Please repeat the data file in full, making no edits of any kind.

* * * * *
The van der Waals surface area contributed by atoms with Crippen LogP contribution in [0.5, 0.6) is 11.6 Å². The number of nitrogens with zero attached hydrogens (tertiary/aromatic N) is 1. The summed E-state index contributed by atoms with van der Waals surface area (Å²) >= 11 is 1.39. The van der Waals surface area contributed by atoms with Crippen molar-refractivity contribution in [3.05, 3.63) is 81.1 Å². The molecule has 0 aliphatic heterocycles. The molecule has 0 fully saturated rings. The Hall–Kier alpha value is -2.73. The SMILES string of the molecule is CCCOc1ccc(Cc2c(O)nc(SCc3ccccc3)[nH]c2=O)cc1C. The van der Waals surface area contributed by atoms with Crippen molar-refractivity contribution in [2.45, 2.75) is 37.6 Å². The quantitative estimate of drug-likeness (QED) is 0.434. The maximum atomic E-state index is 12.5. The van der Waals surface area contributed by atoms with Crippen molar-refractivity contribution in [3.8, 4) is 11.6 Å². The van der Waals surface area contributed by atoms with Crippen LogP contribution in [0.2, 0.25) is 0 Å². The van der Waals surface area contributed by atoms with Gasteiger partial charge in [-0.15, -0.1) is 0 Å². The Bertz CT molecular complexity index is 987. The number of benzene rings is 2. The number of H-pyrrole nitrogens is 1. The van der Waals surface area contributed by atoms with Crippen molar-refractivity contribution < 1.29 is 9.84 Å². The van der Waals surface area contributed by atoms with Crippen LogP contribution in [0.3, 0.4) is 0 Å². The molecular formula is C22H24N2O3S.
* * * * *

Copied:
The van der Waals surface area contributed by atoms with Crippen LogP contribution in [0.5, 0.6) is 11.6 Å². The number of nitrogens with zero attached hydrogens (tertiary/aromatic N) is 1. The summed E-state index contributed by atoms with van der Waals surface area (Å²) >= 11 is 1.39. The van der Waals surface area contributed by atoms with Crippen molar-refractivity contribution in [3.05, 3.63) is 81.1 Å². The molecule has 0 aliphatic heterocycles. The molecule has 0 fully saturated rings. The Hall–Kier alpha value is -2.73. The SMILES string of the molecule is CCCOc1ccc(Cc2c(O)nc(SCc3ccccc3)[nH]c2=O)cc1C. The van der Waals surface area contributed by atoms with Crippen molar-refractivity contribution in [2.45, 2.75) is 37.6 Å². The quantitative estimate of drug-likeness (QED) is 0.434. The maximum atomic E-state index is 12.5. The van der Waals surface area contributed by atoms with Crippen molar-refractivity contribution in [3.8, 4) is 11.6 Å². The van der Waals surface area contributed by atoms with Crippen LogP contribution in [0.2, 0.25) is 0 Å². The van der Waals surface area contributed by atoms with Gasteiger partial charge in [-0.15, -0.1) is 0 Å². The Bertz CT molecular complexity index is 987. The number of benzene rings is 2. The number of H-pyrrole nitrogens is 1. The van der Waals surface area contributed by atoms with Crippen molar-refractivity contribution < 1.29 is 9.84 Å². The van der Waals surface area contributed by atoms with Crippen LogP contribution in [0.3, 0.4) is 0 Å². The molecular formula is C22H24N2O3S.